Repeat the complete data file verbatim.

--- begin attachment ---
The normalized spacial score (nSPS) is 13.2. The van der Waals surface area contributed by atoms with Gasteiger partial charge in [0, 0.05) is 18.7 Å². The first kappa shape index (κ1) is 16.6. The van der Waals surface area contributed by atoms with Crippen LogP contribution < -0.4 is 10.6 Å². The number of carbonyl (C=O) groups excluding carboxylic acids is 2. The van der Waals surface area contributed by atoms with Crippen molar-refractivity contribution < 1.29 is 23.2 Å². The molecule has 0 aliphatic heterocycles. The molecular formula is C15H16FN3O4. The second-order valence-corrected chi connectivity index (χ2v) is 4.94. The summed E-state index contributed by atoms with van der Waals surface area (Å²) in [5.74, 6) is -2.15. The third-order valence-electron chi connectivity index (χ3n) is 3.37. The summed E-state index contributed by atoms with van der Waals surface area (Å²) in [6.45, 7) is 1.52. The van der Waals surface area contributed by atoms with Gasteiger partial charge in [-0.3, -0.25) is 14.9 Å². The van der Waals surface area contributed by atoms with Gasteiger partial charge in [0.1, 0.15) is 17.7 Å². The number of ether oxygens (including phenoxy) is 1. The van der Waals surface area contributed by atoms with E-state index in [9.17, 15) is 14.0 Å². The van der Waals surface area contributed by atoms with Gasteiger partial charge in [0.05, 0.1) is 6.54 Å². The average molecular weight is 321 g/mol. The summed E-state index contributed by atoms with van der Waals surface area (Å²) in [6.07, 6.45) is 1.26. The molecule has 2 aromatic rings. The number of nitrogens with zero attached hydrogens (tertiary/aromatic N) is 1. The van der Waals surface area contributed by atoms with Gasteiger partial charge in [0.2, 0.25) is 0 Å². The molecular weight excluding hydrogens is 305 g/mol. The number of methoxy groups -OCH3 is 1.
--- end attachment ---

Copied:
The normalized spacial score (nSPS) is 13.2. The van der Waals surface area contributed by atoms with Gasteiger partial charge in [0, 0.05) is 18.7 Å². The first kappa shape index (κ1) is 16.6. The van der Waals surface area contributed by atoms with Crippen LogP contribution < -0.4 is 10.6 Å². The number of carbonyl (C=O) groups excluding carboxylic acids is 2. The van der Waals surface area contributed by atoms with Crippen molar-refractivity contribution < 1.29 is 23.2 Å². The molecule has 0 aliphatic heterocycles. The molecular formula is C15H16FN3O4. The second-order valence-corrected chi connectivity index (χ2v) is 4.94. The summed E-state index contributed by atoms with van der Waals surface area (Å²) in [5.74, 6) is -2.15. The third-order valence-electron chi connectivity index (χ3n) is 3.37. The summed E-state index contributed by atoms with van der Waals surface area (Å²) in [6.45, 7) is 1.52. The van der Waals surface area contributed by atoms with Gasteiger partial charge in [-0.3, -0.25) is 14.9 Å². The van der Waals surface area contributed by atoms with Gasteiger partial charge in [0.1, 0.15) is 17.7 Å². The number of ether oxygens (including phenoxy) is 1. The van der Waals surface area contributed by atoms with E-state index in [9.17, 15) is 14.0 Å². The van der Waals surface area contributed by atoms with Gasteiger partial charge in [0.05, 0.1) is 6.54 Å². The average molecular weight is 321 g/mol. The summed E-state index contributed by atoms with van der Waals surface area (Å²) in [6.07, 6.45) is 1.26. The molecule has 2 aromatic rings. The number of nitrogens with zero attached hydrogens (tertiary/aromatic N) is 1. The van der Waals surface area contributed by atoms with Gasteiger partial charge in [0.2, 0.25) is 0 Å². The molecular weight excluding hydrogens is 305 g/mol. The number of methoxy groups -OCH3 is 1.